Employment generation – a grand challenge



At the launch of his new book “Rebooting India” in February 2016, Nandan Nilekani listed 12 grand challenges that can be solved by technology start-ups. He gave examples such as Aadhar – already solved by his own team as a start-up running within the Government.

One grand challenge not mentioned in Nandan’s list is employment generation. Over the last 20 years, the software and IT industry created a lot of jobs. Will our industry continue to create jobs even in future? It does not seem like it if we continue with business as usual. However, the promise of a great career is creating a lot of engineers, not just in the cities but even in smaller towns spread all over India. So on the one hand we have these huge aspirations getting built in Bharat (that is the non-urban India) and on the other hand the jobs are only in big cities that are becoming more crowded and harder to live in.

Here’s the simple solution. Why do these services have to be delivered from big cities? With today’s infrastructure and talent pool available, they can be easily provided from the smaller towns. The economics for this small-town model seems almost a no-brainer – the clients benefit due to reduced costs, the professionals benefit from being close to home and family, a better quality life and more savings. And as we all know, if the economics is working, the model will succeed – sooner rather than later.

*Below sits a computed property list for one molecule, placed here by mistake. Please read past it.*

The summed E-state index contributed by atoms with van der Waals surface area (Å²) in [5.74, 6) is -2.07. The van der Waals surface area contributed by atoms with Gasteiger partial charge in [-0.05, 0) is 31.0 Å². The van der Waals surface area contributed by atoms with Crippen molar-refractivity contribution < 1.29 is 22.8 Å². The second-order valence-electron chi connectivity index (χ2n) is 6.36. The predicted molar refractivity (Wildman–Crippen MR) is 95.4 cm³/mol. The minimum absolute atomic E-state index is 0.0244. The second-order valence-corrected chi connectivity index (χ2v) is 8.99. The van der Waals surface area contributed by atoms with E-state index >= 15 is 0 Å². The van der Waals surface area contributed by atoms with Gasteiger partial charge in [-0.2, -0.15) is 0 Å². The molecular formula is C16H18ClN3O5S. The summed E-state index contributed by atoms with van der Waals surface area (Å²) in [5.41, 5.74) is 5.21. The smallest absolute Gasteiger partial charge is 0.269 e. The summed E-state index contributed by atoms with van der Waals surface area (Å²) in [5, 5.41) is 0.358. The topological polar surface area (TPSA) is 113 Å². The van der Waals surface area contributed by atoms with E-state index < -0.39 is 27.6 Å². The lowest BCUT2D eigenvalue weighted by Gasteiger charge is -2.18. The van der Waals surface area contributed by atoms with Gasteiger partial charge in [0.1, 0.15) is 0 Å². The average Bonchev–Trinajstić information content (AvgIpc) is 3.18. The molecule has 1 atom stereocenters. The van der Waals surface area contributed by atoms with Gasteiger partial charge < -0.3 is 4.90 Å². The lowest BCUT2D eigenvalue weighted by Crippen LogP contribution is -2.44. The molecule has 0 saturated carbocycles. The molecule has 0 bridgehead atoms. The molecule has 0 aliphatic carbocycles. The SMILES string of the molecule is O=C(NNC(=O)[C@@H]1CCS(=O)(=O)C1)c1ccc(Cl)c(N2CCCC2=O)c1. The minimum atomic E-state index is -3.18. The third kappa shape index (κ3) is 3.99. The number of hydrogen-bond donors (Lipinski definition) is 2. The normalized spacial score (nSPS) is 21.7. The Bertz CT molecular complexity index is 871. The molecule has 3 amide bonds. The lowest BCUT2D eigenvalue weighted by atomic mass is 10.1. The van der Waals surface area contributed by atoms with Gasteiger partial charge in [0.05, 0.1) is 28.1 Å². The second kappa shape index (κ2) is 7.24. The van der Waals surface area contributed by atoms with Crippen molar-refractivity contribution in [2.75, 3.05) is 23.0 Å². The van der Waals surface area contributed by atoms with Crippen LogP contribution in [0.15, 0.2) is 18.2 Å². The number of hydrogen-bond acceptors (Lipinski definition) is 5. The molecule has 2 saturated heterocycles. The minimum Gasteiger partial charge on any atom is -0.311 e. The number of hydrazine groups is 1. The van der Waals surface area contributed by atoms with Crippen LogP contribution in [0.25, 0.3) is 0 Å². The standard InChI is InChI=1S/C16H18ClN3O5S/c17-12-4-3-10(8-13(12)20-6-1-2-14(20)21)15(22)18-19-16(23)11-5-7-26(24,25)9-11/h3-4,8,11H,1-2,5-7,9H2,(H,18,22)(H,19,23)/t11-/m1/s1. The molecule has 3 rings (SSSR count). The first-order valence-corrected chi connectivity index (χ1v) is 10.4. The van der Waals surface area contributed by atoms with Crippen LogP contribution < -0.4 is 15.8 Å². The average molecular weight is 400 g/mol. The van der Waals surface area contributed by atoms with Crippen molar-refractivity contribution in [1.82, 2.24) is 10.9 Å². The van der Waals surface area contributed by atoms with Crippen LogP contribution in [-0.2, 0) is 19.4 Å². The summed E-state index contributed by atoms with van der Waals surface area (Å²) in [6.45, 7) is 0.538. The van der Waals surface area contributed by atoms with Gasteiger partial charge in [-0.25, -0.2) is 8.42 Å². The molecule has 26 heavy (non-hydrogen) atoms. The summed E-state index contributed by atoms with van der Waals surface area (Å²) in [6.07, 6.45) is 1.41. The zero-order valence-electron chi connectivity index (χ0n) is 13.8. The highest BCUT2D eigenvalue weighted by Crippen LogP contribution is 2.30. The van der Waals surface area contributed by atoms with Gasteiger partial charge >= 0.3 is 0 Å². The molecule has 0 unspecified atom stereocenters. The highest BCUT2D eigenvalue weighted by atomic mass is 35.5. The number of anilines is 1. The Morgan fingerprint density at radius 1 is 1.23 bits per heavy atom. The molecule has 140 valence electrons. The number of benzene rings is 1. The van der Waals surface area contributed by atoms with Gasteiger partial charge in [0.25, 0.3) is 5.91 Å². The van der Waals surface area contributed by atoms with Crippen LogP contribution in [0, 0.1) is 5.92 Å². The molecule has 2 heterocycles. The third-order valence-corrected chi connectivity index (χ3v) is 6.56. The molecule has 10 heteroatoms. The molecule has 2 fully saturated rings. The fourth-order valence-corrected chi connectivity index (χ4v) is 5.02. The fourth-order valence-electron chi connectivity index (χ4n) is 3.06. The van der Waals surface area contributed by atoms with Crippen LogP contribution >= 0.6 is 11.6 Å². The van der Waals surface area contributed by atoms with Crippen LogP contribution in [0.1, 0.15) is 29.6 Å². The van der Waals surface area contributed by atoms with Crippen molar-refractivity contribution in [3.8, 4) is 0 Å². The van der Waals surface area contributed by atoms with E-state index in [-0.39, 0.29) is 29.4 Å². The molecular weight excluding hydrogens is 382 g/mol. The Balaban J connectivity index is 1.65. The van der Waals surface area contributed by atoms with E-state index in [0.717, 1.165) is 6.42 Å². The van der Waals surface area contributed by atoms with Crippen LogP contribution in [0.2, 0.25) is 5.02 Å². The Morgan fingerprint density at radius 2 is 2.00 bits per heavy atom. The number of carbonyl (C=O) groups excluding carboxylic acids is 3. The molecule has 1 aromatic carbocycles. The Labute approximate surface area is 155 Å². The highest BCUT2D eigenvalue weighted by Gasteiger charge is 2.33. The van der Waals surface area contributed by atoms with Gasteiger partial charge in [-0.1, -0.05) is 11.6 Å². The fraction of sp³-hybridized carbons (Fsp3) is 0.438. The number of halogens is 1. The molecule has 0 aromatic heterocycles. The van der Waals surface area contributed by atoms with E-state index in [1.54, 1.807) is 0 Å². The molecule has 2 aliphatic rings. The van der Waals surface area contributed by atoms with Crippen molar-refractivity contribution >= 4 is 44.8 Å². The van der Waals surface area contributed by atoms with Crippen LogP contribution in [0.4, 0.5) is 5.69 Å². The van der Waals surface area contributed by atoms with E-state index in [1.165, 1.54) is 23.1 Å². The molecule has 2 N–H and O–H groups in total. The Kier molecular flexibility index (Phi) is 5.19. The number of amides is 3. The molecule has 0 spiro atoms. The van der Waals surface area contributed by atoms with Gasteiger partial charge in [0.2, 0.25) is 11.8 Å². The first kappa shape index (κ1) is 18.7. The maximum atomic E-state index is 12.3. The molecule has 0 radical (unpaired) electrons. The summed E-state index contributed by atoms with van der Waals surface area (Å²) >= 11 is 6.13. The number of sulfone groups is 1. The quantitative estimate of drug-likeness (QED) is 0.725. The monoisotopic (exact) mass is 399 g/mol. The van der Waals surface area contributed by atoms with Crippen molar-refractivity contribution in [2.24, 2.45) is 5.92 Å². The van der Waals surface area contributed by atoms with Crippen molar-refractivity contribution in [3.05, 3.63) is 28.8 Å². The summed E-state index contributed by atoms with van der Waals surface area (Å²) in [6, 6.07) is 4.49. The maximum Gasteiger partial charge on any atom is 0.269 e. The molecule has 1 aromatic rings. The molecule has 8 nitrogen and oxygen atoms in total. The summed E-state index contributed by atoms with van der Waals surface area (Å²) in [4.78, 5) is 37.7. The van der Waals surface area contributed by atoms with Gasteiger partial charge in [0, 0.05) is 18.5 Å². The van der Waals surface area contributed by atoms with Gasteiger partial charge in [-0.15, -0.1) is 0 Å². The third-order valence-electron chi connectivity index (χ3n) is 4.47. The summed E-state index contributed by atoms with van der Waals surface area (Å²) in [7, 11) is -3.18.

In fact, we have seen this when off-shoring started in India. There were all kind of questions – quality, infrastructure, communication. But ultimately offshoring became the norm for many services. I was myself part of the Indian success story for one such service – software testing.

History shall repeat, this time with the small-town model. Today, the youth in the small towns use the same technology as in the cities – the same mobiles and the same apps. The infrastructure has all the necessary ingredients – power, internet and most importantly, colleges. Happily, not the urban infra nightmares of traffic jams and hour long commutes!

The key is delivering services better from the small towns than they are delivered today from cities! Eventually for the model, the cost benefits and the social impacts are implicit – hygiene factors rather than differentiators. The quality and reliability of service will make this model a winner.

Some such services are technical helpdesk, software testing and content creation. For example, – our team in Rajgurunagar, our first small town center, about 50 kms from Pune, is providing SAP helpdesk services to one of India’s largest auto manufacturer. These are technical services that are not only valuable to the customers, but provide a growth path to the aspirations of the small-town youth.

This is the next logical step of offshoring – to Bharat, instead of to Philippines or Thailand! And just like in off-shoring, for some services, the small town model will become the norm. Why would any CIO want to consider helpdesk from the larger towns at higher costs, for example? This is bigger than just our company and our business. It excites me to be part of this whole new model. Welcome aboard everyone, who wants to join in.

This is my first blog at Ideas to Impacts, and I hope it gave you a good flavour of our ideas that can really make a positive impact both on industries and societies. But the model can go even further that that with start-ups! About that in my next blog.

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